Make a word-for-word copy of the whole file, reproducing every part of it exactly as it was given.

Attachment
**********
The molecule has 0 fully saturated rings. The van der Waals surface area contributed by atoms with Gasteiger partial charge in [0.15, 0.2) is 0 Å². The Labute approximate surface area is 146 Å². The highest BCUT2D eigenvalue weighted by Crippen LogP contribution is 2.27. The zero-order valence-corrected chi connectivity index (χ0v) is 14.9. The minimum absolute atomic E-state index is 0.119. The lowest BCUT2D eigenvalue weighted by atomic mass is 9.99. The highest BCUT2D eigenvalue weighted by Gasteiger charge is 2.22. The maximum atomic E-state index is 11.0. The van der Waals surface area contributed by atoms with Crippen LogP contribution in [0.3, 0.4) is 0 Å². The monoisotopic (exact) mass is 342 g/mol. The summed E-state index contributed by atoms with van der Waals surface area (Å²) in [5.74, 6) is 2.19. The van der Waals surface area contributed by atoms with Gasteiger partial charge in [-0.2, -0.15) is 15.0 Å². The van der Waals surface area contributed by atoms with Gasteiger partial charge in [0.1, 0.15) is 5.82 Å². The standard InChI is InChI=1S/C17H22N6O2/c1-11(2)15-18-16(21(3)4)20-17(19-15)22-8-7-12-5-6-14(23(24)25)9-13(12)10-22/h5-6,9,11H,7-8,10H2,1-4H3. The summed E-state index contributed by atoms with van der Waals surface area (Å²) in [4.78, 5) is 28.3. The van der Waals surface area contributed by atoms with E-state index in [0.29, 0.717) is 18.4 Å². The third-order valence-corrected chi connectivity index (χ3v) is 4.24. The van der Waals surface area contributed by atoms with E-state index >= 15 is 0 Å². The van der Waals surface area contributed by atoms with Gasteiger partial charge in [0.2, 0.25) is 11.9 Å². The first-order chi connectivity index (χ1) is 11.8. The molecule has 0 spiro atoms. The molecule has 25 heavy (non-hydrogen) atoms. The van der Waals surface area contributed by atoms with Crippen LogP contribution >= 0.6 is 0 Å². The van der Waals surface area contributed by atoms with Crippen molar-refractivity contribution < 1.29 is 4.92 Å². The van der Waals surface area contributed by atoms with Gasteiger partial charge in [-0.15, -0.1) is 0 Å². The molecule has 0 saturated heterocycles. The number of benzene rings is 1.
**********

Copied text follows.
The molecule has 0 fully saturated rings. The van der Waals surface area contributed by atoms with Gasteiger partial charge in [0.15, 0.2) is 0 Å². The Labute approximate surface area is 146 Å². The highest BCUT2D eigenvalue weighted by Crippen LogP contribution is 2.27. The zero-order valence-corrected chi connectivity index (χ0v) is 14.9. The minimum absolute atomic E-state index is 0.119. The lowest BCUT2D eigenvalue weighted by atomic mass is 9.99. The highest BCUT2D eigenvalue weighted by Gasteiger charge is 2.22. The maximum atomic E-state index is 11.0. The van der Waals surface area contributed by atoms with Crippen LogP contribution in [0.3, 0.4) is 0 Å². The monoisotopic (exact) mass is 342 g/mol. The summed E-state index contributed by atoms with van der Waals surface area (Å²) in [5.74, 6) is 2.19. The van der Waals surface area contributed by atoms with Gasteiger partial charge in [-0.2, -0.15) is 15.0 Å². The van der Waals surface area contributed by atoms with Gasteiger partial charge in [0.1, 0.15) is 5.82 Å². The standard InChI is InChI=1S/C17H22N6O2/c1-11(2)15-18-16(21(3)4)20-17(19-15)22-8-7-12-5-6-14(23(24)25)9-13(12)10-22/h5-6,9,11H,7-8,10H2,1-4H3. The summed E-state index contributed by atoms with van der Waals surface area (Å²) in [4.78, 5) is 28.3. The van der Waals surface area contributed by atoms with E-state index in [0.29, 0.717) is 18.4 Å². The third-order valence-corrected chi connectivity index (χ3v) is 4.24. The van der Waals surface area contributed by atoms with E-state index >= 15 is 0 Å². The van der Waals surface area contributed by atoms with Gasteiger partial charge in [0.2, 0.25) is 11.9 Å². The first-order chi connectivity index (χ1) is 11.8. The molecule has 0 spiro atoms. The molecule has 25 heavy (non-hydrogen) atoms. The van der Waals surface area contributed by atoms with Crippen LogP contribution >= 0.6 is 0 Å². The van der Waals surface area contributed by atoms with Crippen molar-refractivity contribution < 1.29 is 4.92 Å². The van der Waals surface area contributed by atoms with Gasteiger partial charge in [-0.15, -0.1) is 0 Å². The molecule has 0 saturated heterocycles. The number of benzene rings is 1.